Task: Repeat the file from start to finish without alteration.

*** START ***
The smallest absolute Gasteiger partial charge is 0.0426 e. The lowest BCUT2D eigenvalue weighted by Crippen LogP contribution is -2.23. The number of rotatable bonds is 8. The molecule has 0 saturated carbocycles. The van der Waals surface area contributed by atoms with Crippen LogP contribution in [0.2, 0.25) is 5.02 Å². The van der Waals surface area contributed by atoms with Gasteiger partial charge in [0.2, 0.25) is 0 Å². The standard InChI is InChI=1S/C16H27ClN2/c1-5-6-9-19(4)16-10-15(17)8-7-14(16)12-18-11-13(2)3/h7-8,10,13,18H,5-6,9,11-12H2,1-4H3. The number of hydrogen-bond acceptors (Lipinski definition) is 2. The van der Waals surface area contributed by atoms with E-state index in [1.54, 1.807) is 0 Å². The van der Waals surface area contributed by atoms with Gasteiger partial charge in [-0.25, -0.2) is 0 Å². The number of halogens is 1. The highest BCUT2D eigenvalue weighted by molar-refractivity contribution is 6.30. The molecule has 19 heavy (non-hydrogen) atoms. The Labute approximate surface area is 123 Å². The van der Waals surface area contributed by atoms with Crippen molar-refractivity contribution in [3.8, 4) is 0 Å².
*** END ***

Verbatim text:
The smallest absolute Gasteiger partial charge is 0.0426 e. The lowest BCUT2D eigenvalue weighted by Crippen LogP contribution is -2.23. The number of rotatable bonds is 8. The molecule has 0 saturated carbocycles. The van der Waals surface area contributed by atoms with Crippen LogP contribution in [0.2, 0.25) is 5.02 Å². The van der Waals surface area contributed by atoms with Gasteiger partial charge in [0.2, 0.25) is 0 Å². The standard InChI is InChI=1S/C16H27ClN2/c1-5-6-9-19(4)16-10-15(17)8-7-14(16)12-18-11-13(2)3/h7-8,10,13,18H,5-6,9,11-12H2,1-4H3. The number of hydrogen-bond acceptors (Lipinski definition) is 2. The van der Waals surface area contributed by atoms with E-state index in [1.54, 1.807) is 0 Å². The van der Waals surface area contributed by atoms with Gasteiger partial charge in [-0.25, -0.2) is 0 Å². The number of halogens is 1. The highest BCUT2D eigenvalue weighted by molar-refractivity contribution is 6.30. The molecule has 19 heavy (non-hydrogen) atoms. The Labute approximate surface area is 123 Å². The van der Waals surface area contributed by atoms with Crippen molar-refractivity contribution in [3.8, 4) is 0 Å².